Confidence and maturity are likewise exhibited in the mix of traditional and newly-composed tunes that make up the content of the CD.  In fact, Leo has selected a beautifully balanced programme of melodies, which I found to be a pleasure to listen to from start to finish.  I use the word 'programme; intentionally because I think the CD is best heard end-to-end in its entirety, in order to savour its subtle contrasts (OK you can refill your glass after track 7).

This programme balance works on several levels concurrently.  The pace of the tracks is varied, bright sets following on from slower pieces.  Tracks on the 'concert' pipes (pitched in D) are nicely contrasted by items on the narrow-bore 'flat' pipes' (pitched in C#).  There is only a half-tone gap in pitch, but savour the difference in sound-colour.  The bite of grapefruit, so to speak, contrasts with the rich sweetness of fig.  Or, if you prefer rock-speak, rather like the ice-fire bite of the Fender Stratocaster compared with the Gibson's hooting humbucker.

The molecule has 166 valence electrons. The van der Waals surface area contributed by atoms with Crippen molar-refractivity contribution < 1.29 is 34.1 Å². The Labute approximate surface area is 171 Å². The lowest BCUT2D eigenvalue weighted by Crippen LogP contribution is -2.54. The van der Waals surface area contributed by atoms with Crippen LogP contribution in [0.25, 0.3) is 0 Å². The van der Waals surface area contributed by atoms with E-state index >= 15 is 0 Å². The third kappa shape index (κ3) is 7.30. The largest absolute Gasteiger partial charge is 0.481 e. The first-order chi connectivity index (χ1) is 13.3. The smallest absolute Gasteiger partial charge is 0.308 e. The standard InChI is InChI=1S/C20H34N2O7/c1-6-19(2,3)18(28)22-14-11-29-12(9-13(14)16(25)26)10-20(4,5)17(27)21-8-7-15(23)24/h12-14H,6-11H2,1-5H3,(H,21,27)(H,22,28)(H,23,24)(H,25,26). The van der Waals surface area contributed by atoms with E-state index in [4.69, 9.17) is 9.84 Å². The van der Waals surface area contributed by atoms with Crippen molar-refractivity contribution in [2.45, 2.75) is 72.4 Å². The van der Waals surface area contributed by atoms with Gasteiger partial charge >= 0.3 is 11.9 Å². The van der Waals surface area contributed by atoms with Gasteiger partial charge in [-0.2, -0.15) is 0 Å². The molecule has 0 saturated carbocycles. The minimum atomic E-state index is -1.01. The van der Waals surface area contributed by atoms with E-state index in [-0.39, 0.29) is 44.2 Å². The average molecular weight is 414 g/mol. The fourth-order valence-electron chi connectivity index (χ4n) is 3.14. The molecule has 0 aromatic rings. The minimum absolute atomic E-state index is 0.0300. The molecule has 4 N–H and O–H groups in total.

Again, items on solo pipes are balanced by items where Leo is joined by fellow musicians, long-time associates who clearly are accustomed to Leo's phrasing and style.  We hear Raphy Doyle and Lochlain Cullan, on guitar and bouzouki respectively, who provide the resonant strings background that is now familiar in the Irish session combo, nicely judged in the mixing so as not to be too obtrusive, but providing that pleasing polyphonic chorded sound-curtain for the chanter melody to play against.  On a slow waltz later in the programme (Far Away, a contemporary waltz-time tune from the USA fiddler Peter Jung) the lead is taken by flute (Julie Maisel) and cello (Grainne Hope), with Leo taking up the melody against the cello during the course of the piece.  The end effect is haunting, one of those themes that takes up residence in your head for the rest of the day.